Scientific Publications on Firearms in Youth Before and After Congressional Action Prohibiting Federal Research Funding

Department of Population Health, New York University School of Medicine, New York, New York 10016, USA.
JAMA The Journal of the American Medical Association (Impact Factor: 30.39). 08/2013; 310(5):532-4. DOI: 10.1001/jama.2013.119355
Source: PubMed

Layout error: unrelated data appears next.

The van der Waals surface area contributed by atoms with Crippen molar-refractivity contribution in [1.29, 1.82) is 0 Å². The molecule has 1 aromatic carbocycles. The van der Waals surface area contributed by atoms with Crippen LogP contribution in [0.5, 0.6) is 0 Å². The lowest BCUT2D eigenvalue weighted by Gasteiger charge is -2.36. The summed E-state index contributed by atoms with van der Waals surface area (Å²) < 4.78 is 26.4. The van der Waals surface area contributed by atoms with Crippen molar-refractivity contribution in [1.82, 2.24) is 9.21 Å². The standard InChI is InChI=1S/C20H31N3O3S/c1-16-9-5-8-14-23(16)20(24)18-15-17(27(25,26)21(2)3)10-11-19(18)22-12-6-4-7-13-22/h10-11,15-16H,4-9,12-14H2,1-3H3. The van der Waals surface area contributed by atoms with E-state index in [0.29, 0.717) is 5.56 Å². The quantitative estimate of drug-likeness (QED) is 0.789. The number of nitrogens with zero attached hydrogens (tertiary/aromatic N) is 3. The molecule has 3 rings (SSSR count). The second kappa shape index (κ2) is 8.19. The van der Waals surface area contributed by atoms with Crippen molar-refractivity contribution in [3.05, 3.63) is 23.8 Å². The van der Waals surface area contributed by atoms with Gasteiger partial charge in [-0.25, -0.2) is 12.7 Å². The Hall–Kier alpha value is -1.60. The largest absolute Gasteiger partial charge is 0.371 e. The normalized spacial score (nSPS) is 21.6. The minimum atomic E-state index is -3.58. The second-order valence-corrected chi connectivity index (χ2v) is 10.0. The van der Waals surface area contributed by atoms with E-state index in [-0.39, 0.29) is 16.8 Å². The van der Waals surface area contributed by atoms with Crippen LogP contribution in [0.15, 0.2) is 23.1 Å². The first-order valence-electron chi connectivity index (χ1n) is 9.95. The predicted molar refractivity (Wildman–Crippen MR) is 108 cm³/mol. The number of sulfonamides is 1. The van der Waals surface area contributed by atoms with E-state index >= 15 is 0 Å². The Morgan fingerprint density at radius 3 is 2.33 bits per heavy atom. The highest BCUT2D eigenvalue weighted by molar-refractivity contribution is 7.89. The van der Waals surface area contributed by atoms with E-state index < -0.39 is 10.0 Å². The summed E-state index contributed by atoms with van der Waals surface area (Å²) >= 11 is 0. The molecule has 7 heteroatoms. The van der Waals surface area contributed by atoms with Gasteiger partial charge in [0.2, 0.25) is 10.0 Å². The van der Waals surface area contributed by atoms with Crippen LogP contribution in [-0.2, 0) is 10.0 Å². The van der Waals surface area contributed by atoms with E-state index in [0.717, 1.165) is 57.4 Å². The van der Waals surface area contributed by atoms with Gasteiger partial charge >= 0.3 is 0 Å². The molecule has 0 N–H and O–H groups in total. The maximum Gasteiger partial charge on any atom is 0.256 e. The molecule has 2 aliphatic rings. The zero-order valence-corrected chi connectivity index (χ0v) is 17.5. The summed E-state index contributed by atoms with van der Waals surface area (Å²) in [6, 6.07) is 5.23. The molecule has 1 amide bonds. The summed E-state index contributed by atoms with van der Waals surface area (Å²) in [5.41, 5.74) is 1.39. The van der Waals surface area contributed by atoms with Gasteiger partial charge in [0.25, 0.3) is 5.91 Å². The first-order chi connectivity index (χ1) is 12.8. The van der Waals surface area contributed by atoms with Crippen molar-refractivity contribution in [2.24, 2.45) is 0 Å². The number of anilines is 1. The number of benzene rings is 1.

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    ABSTRACT: Research suggests that access to firearms in the home increases the risk for violent death. To understand current estimates of the association between firearm availability and suicide or homicide. PubMed, EMBASE, the Cochrane Central Register of Controlled Trials, and Web of Science were searched without limitations and a gray-literature search was performed on 23 August 2013. All study types that assessed firearm access and outcomes between participants with and without firearm access. There were no restrictions on age, sex, or country. Two authors independently extracted data into a standardized, prepiloted data extraction form. Odds ratios (ORs) and 95% CIs were calculated, although published adjusted estimates were preferentially used. Summary effects were estimated using random- and fixed-effects models. Potential methodological reasons for differences in effects through subgroup analyses were explored. Data were pooled from 16 observational studies that assessed the odds of suicide or homicide, yielding pooled ORs of 3.24 (95% CI, 2.41 to 4.40) and 2.00 (CI, 1.56 to 3.02), respectively. When only studies that used interviews to determine firearm accessibility were considered, the pooled OR for suicide was 3.14 (CI, 2.29 to 4.43). Firearm accessibility was determined by survey interviews in most studies; misclassification of accessibility may have occurred. Heterogeneous populations of varying risks were synthesized to estimate pooled odds of death. Access to firearms is associated with risk for completed suicide and being the victim of homicide. None.
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